Description: As a member of Class Demospongiae (which includes most of the commonly known sponges), the spicules are silicious (glass) but not 6-rayed nor fused into a lattice. This species bores in the shells of mollusks and plates of barnacles, and the main portion of the sponge which is exposed consists of small yellow patches 1-3 mm wide. The only spicules in this species are megasclere spicules: tylostyles of 200-310 micron length. The species does not produce microscleres. The tylostyles are scattered through both the surface and interior of the sponge.
How to Distinguish from Similar Species: Several other species of boring sponge are found here, but the bright yellow color and presence of only tylostyles distinguish this common sponge.
Geographical Range: Worldwide. On the Pacific coast, Baja California to Alaska. Mostly subtidal and less common in California and south
Depth Range: Low intertidal and subtidal to 120 m or more
Habitat: When small this sponge lives in shells of mollusks such as rock scallops, oysters, or moon snails, or in barnacle plates. May overgrow them and thickly coat the substrate if larger. In our area they are especially common in giant rock scallops, Crassodoma gigantea (photo). May bore into corals in the tropics.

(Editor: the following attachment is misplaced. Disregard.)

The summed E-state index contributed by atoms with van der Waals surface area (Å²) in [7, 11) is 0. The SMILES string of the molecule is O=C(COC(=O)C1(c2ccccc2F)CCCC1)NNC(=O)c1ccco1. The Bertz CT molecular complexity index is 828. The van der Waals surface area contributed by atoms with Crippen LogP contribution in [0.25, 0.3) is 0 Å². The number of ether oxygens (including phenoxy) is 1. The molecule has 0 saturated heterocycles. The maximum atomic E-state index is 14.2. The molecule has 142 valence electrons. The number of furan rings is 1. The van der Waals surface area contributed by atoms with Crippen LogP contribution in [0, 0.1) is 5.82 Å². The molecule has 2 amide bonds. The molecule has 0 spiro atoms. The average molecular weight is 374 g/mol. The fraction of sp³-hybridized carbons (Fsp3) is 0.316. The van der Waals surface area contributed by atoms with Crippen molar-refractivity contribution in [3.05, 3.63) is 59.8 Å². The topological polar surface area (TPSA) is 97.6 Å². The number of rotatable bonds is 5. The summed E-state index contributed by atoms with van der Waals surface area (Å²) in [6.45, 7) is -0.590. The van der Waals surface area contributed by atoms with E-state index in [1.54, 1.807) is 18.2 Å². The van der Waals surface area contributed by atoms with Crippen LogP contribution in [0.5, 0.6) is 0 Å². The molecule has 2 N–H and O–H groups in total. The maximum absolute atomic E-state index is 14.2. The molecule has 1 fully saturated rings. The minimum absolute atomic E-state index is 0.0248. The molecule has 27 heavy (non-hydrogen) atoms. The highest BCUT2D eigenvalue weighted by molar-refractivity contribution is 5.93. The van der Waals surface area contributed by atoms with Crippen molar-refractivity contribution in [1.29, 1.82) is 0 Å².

Biology/Natural History: Though just small patches of the sponge are visible at the surface of the shell, the sponge excavates large patches on the interior of the shell which weakens the shell greatly (photo). While living within the shell, two types of structures are visible through the patches (photo). Oscula have one contractile, papillated osculum visible, while the openings with pores include a small mushroom-shaped papilla filled with ostia. Tylostyles are a type of monactine megasclere silicious spicule. Monactine means that the spicules are formed by growth in only one direction so the megasclere has only one pointed end, and megasclere means that the spicules are large and areoften used to form the shape of the sponge. A tylostyle is a monactine megasclere that has a knob on one end and a point on the other.like a railroad spike or nail.
The sponge excavates shells by first softening them with acid
off small chips and carrying them to the surface of the shell to
Oyster farmers consider this species a pest because it weakens the
Predators include the nudibranch Doriopsilla
Kozloff, 1987, 1996 (as Cliona celata subsp californiana)
General Notes and Observations: Locations, abundances, unusual behaviors:
Authors and Editors of
Salish Sea Invertebrates web site provided courtesy of Walla